One of the most difficult parts of building a new home or cottage is finding your perfect lot. A lot that has everything you want, in the location you want, in a price range that’s feasible for you, can sometimes feel like finding a needle in a haystack.
As a result, this stage can sometimes be the most time consuming part of the whole building process. While I don’t have a magic solution for this, I do have a few recommendations if you’re struggling.
When it comes to picking the right lot in Manitoba, there are many variables to consider. Some may be obvious, while others we just don’t see. Here are some issues to consider when you’re looking at purchasing a lot for building your dream home or cottage in Manitoba.
Grade and Elevation
Depending on your lot and municipal codes, you may need to bring in fill to bring your lot up to grade. The cost of bringing in extra fill can raise the cost of building, so it’s good to know from the beginning what requirements the municipality may have.
What utilities are available to the lot. Is the lot already serviced? Or will there be a need to bring in services to the lot?
The difference in this cost can be substantial. Connecting a home to Manitoba Hydro, for example, can vary greatly depending on how far your home or cottage is from the nearest hydro pole. Anything within 100 feet won’t fluctuate much in price, but after that costs will start to climb.
The soil conditions of a lot can determine what type of foundation is used. For more on foundations, check out my article Choosing the Right Foundation in Manitoba.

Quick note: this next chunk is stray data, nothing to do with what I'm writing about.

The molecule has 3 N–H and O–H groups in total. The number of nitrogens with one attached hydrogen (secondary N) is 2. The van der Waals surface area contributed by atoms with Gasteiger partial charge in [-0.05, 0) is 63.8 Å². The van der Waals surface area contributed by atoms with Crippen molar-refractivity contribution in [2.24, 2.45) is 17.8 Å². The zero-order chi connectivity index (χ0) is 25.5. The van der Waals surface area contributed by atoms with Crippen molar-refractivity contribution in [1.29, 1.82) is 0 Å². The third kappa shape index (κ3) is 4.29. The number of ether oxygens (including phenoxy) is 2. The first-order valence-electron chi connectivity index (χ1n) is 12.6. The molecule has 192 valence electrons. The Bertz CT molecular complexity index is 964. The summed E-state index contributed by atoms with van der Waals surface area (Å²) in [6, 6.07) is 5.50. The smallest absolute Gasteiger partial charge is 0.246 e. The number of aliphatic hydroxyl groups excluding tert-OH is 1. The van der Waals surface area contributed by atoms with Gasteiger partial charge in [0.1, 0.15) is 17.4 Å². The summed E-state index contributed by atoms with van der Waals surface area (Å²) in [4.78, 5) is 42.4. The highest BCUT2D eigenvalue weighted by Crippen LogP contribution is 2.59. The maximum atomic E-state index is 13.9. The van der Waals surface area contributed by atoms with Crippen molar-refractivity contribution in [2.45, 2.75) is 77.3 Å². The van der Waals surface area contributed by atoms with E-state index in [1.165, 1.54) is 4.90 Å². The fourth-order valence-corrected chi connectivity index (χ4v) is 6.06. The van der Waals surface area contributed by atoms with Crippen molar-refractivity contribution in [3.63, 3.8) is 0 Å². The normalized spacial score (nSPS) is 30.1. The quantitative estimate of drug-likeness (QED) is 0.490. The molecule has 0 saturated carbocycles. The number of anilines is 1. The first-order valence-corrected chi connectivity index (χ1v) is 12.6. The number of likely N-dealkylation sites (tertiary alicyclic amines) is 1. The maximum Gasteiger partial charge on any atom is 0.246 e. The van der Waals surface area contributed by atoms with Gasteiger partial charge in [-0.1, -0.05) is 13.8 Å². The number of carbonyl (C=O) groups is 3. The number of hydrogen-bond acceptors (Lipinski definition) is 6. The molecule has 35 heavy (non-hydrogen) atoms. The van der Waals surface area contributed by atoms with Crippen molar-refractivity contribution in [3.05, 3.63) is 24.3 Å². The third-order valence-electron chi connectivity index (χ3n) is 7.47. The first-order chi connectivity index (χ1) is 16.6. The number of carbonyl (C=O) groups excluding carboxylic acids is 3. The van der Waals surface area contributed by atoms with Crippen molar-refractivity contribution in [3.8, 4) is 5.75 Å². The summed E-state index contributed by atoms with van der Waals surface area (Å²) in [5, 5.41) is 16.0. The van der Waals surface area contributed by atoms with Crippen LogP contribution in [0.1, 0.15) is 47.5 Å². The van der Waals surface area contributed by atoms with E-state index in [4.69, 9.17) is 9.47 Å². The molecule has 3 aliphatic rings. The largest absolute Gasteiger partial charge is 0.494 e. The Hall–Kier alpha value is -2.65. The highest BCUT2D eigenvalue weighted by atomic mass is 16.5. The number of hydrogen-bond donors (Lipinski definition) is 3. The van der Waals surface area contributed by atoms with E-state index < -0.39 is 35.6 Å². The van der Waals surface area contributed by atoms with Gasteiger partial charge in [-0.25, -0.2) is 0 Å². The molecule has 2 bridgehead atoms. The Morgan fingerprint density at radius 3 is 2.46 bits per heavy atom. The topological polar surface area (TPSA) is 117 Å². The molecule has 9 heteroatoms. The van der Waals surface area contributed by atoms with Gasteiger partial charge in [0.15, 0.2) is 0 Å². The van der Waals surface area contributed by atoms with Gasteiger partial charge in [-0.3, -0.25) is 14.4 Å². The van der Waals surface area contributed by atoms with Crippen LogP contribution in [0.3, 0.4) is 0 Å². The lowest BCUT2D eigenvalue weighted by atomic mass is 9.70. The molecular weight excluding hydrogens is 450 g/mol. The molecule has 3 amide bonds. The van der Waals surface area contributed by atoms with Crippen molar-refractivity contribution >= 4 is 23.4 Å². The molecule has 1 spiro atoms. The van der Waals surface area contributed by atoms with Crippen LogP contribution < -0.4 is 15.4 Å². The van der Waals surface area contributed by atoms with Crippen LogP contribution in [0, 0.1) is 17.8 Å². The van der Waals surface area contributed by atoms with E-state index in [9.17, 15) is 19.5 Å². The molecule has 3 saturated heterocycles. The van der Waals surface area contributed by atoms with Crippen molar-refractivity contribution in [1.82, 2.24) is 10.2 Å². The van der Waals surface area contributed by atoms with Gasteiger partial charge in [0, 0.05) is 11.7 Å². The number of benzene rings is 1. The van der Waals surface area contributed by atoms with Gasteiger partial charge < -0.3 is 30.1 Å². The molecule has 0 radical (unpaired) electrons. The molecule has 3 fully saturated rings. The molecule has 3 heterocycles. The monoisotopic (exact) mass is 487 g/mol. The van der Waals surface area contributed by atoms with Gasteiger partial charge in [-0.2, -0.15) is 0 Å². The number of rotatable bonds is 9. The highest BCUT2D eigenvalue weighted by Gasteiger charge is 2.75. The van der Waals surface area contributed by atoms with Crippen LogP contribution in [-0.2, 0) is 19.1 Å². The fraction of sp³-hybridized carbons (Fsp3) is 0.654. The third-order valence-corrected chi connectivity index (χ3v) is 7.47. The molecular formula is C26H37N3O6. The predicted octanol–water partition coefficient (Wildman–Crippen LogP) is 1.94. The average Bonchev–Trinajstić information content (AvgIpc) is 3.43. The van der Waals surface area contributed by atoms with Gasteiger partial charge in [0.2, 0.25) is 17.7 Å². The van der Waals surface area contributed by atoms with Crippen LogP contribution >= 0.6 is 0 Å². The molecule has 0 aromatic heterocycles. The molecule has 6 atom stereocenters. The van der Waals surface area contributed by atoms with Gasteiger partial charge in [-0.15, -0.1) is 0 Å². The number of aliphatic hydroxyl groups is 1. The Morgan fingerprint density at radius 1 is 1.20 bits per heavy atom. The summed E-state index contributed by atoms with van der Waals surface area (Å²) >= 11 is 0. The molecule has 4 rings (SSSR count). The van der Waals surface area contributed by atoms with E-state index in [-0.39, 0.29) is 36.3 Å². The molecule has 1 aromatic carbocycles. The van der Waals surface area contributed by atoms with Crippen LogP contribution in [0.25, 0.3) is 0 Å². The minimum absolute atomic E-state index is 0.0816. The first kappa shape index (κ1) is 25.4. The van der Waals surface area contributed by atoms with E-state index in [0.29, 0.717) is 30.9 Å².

For example, on a riverfront property, there are often layers of silt, water, and unstable soil beneath the surface. This can result in needing different types of foundations that can add cost to the build.
Where ground conditions are questionable we always drill a test hole, and depending on what that test hole looks like, a geotechnical survey may be necessary. That survey then tells us exactly what types of foundations would be suitable for that particular property.
Taking these steps before a build starts is critical if there’s any uncertainty about ground conditions. After all, the most important thing is to have a strong foundation for your home.
Sewer and Water
This is something that always gets skipped on initial checklists when considering a new lot. If there is no sewer or water hook-up available, then we need to factor in the appropriate costs to accommodate this.
For most country lots, this will mean a well and septic field. As a ballpark figure, we usually tell clients to budget $25,000 for this.
Quick Tip: double-check that the specific country lot actually allows septic fields. Some don’t, and while this does save the cost of having to install one, there will be an ongoing cost with a holding tank that needs to be emptied regularly.
In certain areas, drilling a well is not always feasible or cost-effective. Some areas simply don’t have good aquifers, while others may be very risky to drill. In the Whiteshell or Lake of the Woods, much of the land is pure granite. While we have drilled successful wells in those areas, we’ve also had 400-foot dry holes.
When you’re on lakefront property, using a filtration system with lakewater can be a great option. Alternatively, you could use a cistern and have fresh water delivered.
The taxes on your empty lot will be quite different once you build your dream home. It’s a good idea to know what the taxes can be on the size of home you’re looking to build.
If you have any questions while you’re on the hunt for that perfect property, please feel free to contact us anytime and we’d be happy to help.
Once You Have Your Lot
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